During the early 20th century, instituting a significant tax on large inherited estates was viewed as a major win for the progressive effort to reduce the gap between rich and poor. A hundred years later, and after a 20-year campaign by the right, the “estate tax” has been rebranded as the “death tax.” Radical anti-tax libertarians like Grover Norquist would have us believe that “eliminating the death tax” will “create jobs,” even though there’s little evidence to support such claims. Doing away with the estate tax also keeps billions out of the tax base ― billions that could be used to help decrease inequality ― while increasing the federal debt by between $1.9 trillion and $2.2 trillion over the next decade. Nonetheless, making it easier for the wealthiest white families to pass on their assets is a dearly beloved plank in the GOP’s agenda; the latest tax legislation was written to give billions more to these few families.

While the estate tax applies to only a tiny fraction of American families, middle-class white families hoard wealth, too. For them, the wealth is in their houses.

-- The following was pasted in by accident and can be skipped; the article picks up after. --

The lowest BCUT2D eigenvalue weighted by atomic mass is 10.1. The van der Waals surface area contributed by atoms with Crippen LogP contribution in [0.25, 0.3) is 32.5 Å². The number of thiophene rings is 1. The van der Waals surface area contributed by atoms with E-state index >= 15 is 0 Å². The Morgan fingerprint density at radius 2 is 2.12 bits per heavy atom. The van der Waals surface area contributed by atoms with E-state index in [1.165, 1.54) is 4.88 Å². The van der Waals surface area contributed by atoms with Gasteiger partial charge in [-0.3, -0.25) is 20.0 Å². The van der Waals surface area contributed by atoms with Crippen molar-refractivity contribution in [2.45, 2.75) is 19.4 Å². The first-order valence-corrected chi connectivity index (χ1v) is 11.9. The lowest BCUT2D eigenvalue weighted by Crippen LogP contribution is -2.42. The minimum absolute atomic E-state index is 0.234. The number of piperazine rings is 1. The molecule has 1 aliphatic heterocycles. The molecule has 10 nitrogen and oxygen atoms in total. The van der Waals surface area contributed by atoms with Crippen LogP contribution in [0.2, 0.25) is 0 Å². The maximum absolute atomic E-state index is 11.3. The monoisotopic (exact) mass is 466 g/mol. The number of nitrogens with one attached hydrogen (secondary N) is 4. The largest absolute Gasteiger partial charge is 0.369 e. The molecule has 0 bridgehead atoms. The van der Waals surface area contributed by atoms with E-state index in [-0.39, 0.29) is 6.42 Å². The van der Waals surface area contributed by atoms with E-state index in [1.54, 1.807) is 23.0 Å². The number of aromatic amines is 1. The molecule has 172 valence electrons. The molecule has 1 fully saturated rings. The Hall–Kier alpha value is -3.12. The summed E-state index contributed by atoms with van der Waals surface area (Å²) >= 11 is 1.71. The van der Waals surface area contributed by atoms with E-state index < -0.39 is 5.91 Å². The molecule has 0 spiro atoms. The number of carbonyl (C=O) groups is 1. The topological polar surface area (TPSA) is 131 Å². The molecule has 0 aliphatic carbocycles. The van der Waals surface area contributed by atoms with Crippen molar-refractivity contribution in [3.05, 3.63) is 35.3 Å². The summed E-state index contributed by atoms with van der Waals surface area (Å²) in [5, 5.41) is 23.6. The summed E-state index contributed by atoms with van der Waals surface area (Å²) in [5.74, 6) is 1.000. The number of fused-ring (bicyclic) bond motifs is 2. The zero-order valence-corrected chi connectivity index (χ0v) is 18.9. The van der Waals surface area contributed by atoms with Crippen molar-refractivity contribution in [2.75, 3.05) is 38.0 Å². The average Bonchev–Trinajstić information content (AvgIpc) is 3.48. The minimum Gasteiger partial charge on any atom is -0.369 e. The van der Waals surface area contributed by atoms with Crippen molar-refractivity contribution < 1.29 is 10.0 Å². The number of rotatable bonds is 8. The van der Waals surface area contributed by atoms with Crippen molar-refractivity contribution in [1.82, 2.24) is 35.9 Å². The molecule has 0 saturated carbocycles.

A recent Center for American Progress report provides more data on this: For 2016, the median wealth for black families was $17,600 and for Latinx families it was $20,700. The median wealth for white families was $171,000. Most of this difference can be attributed to home ownership. For the majority of white families, their greatest asset is their home, and they’re far more likely than families of color to own a home.

The wage gap contributes significantly to the wealth gap. White men are still paid more than every other racial and gender group, and white women are the highest paid group of women. Better wages mean more money to invest in home equity. At the same time, black families have been systematically ripped off in the housing market. Because of the racist practices of the Federal Housing Administration, banks and real estate agents ― like redliningracially restrictive covenants and racial steering by real estate agents ― home ownership continues to work in favor of white families.

Even the language of the “wealth gap” in the well-meaning Center for American Progress report misses the role that white families play in perpetuating these inequalities. The report describes blacks as “struggl[ing] to keep pace with their white counterparts,” which makes the wealth gap sound like a failure on the part of black families to “keep pace.” The truth is that white families took advantage ― and continue to take advantage ― of racist housing policies and pass the resulting equity on to their (presumably white) children.